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Drake markets himself as rap's Mr Nice Guy. Don't be fooled

On his new album 'Scorpion' Drake shows that he's just as misogynistic as many of his peers

08 July 2018 - 00:00
Drake markets himself as rap's Mr Nice Guy.
Drake markets himself as rap's Mr Nice Guy.
Image: Keith Tamkei

AT A GLANCE:

WHO: Music megastar Drake.

WHAT: His new album, Scorpion.

WHY CARE: Love him or hate him, the rapper’s latest earned him a record-breaking 332 million streams in just 24 hours.

WHERE TO FIND IT: Your preferred music-streaming service.

FULL REVIEW:

Drake’s Nice For What video stars several beautiful actresses showing different sides to women.

There’s the nurturer (Zoe Saldana with her kids), the rebel (Olivia Wilde dancing in a ballroom, in a ball gown skirt and sneakers), the baller (Tiffany Haddish smoking a cigar, draped in diamonds), the deal-maker (Issa Rae in a boardroom, keeping her cool while men in suits act like frat boys), the hottie (Rashida Jones doing her makeup in the back of a car), the goddess (Jourdan Dunn looking regal on a horse), the intellectual (Yara Shahidi wearing a Harvard sweater, buried in books) … you get the vibe.

The track itself is a catchy praise song for empowered, multifaceted women: “Workin ’ hard, girl, everything paid for … With your phone out, gotta hit them angles … And you showin’ off, but it’s alright.”

It’s also a song about women who don’t need men (“You really pipin’ upon these n*ggas/ You gotta be nice for what to these n*ggas?”). Hence the title.

If you only listen to Nice For What and aren’t someone who is especially well-versed in Drake’s music, you would think, “He's a nice guy – he doesn’t demean women like most other rappers”. Well, that’s incorrect.

WATCH | Drake’s Nice For What music video

Aubrey Drake Graham, the man who has marketed himself as rap’s Mr Nice Guy, is actually just as misogynistic as many of his peers. In fact, he’s probably even worse because while they are blatant and unapologetic about it, he disguises his sexism with his Nice Guy persona.

A tweet by @WaladShami sums him up thus: “Drake is so obsessed with critiquing women and not men or society as a whole and he gets a pass cause he doesn’t call them b* tches.”

The tweet was a reference to Drake’s song Emotionless (from his new album Scorpion), where he basically paints women (although he keeps using the term “girl ”, infantilising us) as vapid creatures who live for social media and other people’s approval (so much for “showin’ off ” being “alright ”, as he told us on Nice For What).

And Drake does sometimes call women b*tches in his songs — but that’s only because we like it (“I hate callin’ the women b*tches, but the b*tches love it,” he raps on a Rick Ross track).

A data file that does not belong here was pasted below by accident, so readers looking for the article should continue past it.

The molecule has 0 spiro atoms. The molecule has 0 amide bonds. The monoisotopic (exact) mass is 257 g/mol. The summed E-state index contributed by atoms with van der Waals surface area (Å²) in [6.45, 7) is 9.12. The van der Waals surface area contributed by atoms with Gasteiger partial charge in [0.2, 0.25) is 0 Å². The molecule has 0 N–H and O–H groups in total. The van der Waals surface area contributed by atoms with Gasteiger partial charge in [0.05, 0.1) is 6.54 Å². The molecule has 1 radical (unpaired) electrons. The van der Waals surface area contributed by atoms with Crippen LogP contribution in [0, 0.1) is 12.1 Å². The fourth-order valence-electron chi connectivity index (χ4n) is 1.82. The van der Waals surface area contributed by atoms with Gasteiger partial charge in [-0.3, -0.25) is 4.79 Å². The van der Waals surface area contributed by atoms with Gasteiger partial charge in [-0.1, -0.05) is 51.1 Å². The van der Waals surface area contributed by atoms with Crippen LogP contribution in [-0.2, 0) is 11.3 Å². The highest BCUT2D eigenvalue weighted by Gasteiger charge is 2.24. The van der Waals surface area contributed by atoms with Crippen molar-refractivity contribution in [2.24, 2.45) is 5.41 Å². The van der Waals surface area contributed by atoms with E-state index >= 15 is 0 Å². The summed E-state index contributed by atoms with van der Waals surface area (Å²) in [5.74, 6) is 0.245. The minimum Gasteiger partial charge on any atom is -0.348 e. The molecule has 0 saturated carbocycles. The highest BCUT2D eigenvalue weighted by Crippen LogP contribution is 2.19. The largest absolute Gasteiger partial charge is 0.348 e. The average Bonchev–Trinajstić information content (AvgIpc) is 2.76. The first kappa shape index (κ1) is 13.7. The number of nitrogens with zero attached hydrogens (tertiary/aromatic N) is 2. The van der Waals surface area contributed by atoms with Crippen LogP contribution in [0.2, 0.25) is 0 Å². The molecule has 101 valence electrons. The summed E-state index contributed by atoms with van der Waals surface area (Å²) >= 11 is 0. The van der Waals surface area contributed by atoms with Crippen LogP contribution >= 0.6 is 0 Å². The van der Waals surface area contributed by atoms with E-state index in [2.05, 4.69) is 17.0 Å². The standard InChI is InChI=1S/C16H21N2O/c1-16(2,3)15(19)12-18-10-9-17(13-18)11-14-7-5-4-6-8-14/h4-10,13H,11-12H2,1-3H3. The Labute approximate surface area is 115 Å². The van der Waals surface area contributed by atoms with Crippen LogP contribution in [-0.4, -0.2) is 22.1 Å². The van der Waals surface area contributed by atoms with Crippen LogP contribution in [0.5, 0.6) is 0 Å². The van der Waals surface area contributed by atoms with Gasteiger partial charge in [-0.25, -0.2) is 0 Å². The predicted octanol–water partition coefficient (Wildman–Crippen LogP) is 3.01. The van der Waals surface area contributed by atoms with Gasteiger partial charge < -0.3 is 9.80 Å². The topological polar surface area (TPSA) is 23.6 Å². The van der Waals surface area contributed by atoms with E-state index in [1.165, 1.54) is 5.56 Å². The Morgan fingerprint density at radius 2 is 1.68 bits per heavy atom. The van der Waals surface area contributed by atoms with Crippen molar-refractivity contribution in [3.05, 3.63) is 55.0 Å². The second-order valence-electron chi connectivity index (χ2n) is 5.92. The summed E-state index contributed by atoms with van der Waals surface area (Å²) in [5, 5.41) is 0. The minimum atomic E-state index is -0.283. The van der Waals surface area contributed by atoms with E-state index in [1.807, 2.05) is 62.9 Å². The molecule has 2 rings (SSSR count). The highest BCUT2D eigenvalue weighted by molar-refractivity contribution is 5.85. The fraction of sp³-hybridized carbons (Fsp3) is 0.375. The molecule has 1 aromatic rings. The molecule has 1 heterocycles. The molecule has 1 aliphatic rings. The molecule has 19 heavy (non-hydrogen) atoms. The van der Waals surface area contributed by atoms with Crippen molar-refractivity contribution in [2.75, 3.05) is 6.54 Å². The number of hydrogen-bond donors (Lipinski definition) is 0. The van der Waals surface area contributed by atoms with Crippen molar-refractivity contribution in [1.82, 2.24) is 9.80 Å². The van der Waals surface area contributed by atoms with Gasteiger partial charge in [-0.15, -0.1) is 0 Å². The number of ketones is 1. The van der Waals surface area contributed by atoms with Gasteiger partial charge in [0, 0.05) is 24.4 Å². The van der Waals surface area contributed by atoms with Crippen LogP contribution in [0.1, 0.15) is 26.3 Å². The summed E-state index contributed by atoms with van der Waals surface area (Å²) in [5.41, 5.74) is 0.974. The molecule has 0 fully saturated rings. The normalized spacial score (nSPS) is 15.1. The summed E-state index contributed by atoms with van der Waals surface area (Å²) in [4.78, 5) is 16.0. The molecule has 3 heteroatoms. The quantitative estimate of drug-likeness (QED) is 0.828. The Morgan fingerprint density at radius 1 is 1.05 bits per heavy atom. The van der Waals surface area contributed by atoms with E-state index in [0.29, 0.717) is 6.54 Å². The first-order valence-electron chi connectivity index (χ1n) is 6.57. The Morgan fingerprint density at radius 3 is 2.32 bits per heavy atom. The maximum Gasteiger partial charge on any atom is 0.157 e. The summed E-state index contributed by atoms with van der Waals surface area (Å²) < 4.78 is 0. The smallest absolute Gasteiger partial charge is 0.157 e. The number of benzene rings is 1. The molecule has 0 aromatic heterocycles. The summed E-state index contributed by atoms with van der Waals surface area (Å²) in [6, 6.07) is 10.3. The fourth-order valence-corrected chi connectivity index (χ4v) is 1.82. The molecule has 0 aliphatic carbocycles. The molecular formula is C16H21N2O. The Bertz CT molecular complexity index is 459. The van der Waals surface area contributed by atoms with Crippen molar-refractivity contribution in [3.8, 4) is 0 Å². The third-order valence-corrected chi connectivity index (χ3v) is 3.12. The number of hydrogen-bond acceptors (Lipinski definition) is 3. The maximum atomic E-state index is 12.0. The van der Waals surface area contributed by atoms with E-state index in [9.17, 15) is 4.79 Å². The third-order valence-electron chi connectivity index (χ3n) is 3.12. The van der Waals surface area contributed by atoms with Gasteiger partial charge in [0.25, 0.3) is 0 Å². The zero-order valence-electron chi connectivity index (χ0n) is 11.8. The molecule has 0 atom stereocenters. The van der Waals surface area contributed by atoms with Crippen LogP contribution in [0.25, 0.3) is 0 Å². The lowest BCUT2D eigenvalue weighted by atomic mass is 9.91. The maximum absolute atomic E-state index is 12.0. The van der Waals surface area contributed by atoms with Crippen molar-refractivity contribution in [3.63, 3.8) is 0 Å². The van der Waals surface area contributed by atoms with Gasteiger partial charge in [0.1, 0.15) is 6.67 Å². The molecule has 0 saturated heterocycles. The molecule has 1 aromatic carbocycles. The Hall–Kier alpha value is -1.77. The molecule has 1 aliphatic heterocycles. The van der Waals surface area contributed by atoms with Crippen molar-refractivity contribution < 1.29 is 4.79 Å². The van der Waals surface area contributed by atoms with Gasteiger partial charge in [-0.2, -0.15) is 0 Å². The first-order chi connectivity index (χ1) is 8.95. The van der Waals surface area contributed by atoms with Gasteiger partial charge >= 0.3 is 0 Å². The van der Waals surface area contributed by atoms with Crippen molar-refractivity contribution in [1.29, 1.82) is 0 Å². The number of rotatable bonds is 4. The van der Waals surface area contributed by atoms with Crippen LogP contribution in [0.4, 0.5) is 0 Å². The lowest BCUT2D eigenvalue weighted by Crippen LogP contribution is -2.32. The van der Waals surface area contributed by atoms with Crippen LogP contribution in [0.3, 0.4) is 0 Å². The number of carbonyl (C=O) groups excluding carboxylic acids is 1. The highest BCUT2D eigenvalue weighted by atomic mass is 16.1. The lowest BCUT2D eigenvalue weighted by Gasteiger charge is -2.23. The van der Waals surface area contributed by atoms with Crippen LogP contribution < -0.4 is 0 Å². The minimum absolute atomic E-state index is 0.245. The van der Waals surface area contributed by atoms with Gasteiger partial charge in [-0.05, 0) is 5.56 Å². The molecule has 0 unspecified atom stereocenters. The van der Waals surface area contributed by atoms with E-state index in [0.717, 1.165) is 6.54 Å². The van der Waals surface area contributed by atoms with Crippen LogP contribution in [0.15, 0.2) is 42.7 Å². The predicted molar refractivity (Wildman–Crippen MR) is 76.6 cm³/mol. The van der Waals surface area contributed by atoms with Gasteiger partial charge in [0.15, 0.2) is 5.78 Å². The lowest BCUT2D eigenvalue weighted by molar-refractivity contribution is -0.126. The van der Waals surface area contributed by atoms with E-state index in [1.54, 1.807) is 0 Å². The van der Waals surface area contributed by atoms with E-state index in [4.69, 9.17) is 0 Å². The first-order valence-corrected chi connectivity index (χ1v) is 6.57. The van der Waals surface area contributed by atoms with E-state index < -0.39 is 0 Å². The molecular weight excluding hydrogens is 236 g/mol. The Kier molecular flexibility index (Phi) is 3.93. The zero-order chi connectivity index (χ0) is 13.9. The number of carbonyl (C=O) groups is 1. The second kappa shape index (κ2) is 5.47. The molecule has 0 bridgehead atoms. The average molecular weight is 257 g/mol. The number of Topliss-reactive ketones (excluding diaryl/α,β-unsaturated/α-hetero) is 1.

And that’s exactly how Drake performs his covert misogyny: he often places the blame for his feelings (of sadness, frustration or hurt) and his behaviour on women. In true Nice Guy fashion, he is always the victim – either of a woman’s deception or his own inability to be faithful.

In true Nice Guy fashion, [Drake] is always the victim – either of a woman’s deception or his own inability to be faithful

In the song Company, for instance, he plays the victim in order to get what he wants from a woman (emotional labour and sex). He appeals to her nurturing side (you know how we want to save men from themselves), makes excuses for being a bad boyfriend and weaponises a lover’s good traits against her: “She ’s just a little too perfect, she’s just a little too worth it/I don’t deserve her at all … I’m still a canine at heart, I’m a dog”.

He then comes through with his finishing move: woe is me, save me from my demons, save me from my success. “I need some company…/ I need you to take my mind off being in my prime,” he sings.

This is the same guy who has also said to a woman, on another track, “I’m way too good to you”.

Drake is also the kind of guy who takes ownership for women’s success and lifestyles. On a few songs he reminds a woman that he introduced her to the good life and she better not forget it.

On his hit song Hotline Bling he takes it a step further by bemoaning the fact that a woman is flourishing without him, that since he left she makes her own money, has new friends and is gorgeous and independent (ironically, these are the same things he celebrates in women on Nice For What).

On another song, he’s obsessed with putting a woman “in her place”: “She could have a Grammy, I still treat that ass like a nominee.” Charming.

WATCH | The music video for Hotline Bling

Drake is right — women don’t have to be nice to men. But the gag is he clearly thinks women have to be nice to him, because he’s not like those other guys. He’s a Nice Guy. And we should be grateful that he loves us as evidenced by the fact that he’s always mocked by other men because he “makes music for women” and the fact that he doesn’t always call us b*tches and h*es.

He wants women to love him — otherwise he will write songs exposing us as shallow, vapid, deceitful, materialistic and loose, amongst many other things that are not as Nice as he is.

On his latest album, titled Scorpion because he’s a Scorpio, Drake wants his rap frenemies to know there’s a sting in his tail. Well, that tail also stings women who flourish without his permission.


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